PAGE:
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Public Health Advocacy Institute

at Northeastern University School of Law

360 Huntington Avenue, 117CU

Boston, MA 02115


You are here: Home > Tobacco Control > Laws of New York > Tobacco Controls Enacted through the NYS Budget

Tobacco Controls Enacted through the NYS Budget

Legislature delivers impactful changes to public health policy

New York State’s FYI 2021 Budget was enacted by the legislature on April 2, 2020 and signed by the Governor on April 3, 2020. The budget legislation includes significant tobacco controls that will change the retail environment throughout the state. We can expect to see these important policies in place this summer, followed by public health gains in the years to come. While mindful of the potential for litigation to delay the implementation of any tobacco control, these public health successes reflect New York State’s commitment to reducing overall tobacco use and addressing unacceptable health disparities attributable to tobacco use. We will soon update our webpages to reflect these changes. 

The changes to state law recognize that tobacco companies use the retail environment to market their deadly products and drive tobacco use. Accordingly, the law responds with measures that minimize this harm. The budget legislation:

  • Restricts the use of discounts that reduce the price consumers pay for tobacco products. By prohibiting retailers from accepting or honoring discounts for tobacco products or vapor products, this provision combats a common tactic used by tobacco companies to attract new users and maintain their existing customer base. The anti-discounting policy will help narrow disparities in tobacco use in New York State: Groups that use tobacco at disproportionately high rates are typically those most likely to reduce their tobacco use or quit as a result of higher prices. See our technical report for more details on the potential public health impact of this new law. Amends Public Health Law § 1399-bb, effective July 1, 2020.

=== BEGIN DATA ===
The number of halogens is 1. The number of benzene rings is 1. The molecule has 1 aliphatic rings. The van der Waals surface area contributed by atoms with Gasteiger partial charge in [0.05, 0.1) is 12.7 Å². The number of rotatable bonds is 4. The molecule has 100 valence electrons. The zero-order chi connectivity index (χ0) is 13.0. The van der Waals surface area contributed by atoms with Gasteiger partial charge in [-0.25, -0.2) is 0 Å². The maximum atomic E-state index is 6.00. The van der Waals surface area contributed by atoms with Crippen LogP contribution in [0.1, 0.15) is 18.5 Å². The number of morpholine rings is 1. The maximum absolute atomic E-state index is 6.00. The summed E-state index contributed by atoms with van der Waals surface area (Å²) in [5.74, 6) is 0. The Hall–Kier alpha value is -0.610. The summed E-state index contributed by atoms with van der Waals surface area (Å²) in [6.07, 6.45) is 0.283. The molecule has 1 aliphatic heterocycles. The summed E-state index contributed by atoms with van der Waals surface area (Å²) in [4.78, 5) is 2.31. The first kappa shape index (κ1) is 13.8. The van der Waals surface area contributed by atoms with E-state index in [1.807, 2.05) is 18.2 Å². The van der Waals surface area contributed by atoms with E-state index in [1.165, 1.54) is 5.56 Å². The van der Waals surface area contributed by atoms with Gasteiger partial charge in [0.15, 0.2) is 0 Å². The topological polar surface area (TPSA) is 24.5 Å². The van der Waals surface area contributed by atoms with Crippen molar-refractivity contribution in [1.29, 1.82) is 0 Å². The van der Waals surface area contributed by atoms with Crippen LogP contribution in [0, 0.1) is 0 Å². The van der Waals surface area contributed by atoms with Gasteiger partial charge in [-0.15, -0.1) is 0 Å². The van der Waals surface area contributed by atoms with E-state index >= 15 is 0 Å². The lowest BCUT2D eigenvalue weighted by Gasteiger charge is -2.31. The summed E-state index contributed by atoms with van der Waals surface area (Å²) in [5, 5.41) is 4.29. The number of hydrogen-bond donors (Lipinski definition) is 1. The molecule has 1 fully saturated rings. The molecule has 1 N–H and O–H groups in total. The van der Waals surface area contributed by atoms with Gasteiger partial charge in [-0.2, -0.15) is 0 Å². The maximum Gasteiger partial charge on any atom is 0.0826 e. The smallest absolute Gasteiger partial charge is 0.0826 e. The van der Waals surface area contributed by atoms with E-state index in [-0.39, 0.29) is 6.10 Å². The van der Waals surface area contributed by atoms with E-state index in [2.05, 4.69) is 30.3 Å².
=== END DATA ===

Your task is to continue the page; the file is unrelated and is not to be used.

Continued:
• Ends the sale of tobacco products by pharmacies. Building on local laws enacted in Rockland County, New York City, Albany County, Erie County, and Suffolk County, sales of tobacco products and vapor products will no longer be permissible in New York state-registered pharmacies. This law will be enforced by the local agencies that enforce ATUPA and will reduce overall tobacco retail density. Importantly, the law will remove dangerous and incongruent health messaging posed by pharmacy sales of tobacco, and aid addicted tobacco users who are attempting to quit. Creates Public Health Law § 1399-mm(2), effective 45 days from April 3, 2020 (~May 18, 2020).
  • Ends the sale of flavored vapor products that lack an FDA marketing order. More than a quarter of youth in New York State reported current use of an e-cigarette in 2018, and flavors are known to hook kids. The law prohibits the sale of any vapor product that is flavored, reasonably expected to be used with nicotine, and has not been authorized for sale through the FDA review process. The prohibition applies to sales of menthol-flavored products and allows the sale of those with tobacco flavor. This policy will play an important role in stemming the tide of youth e-cigarette use and nicotine addiction in New York by reducing the appeal of vapor products that contain nicotine. Creates Public Health Law § 1399-mm(1), effective 45 days from April 3, 2020 (~May 18, 2020).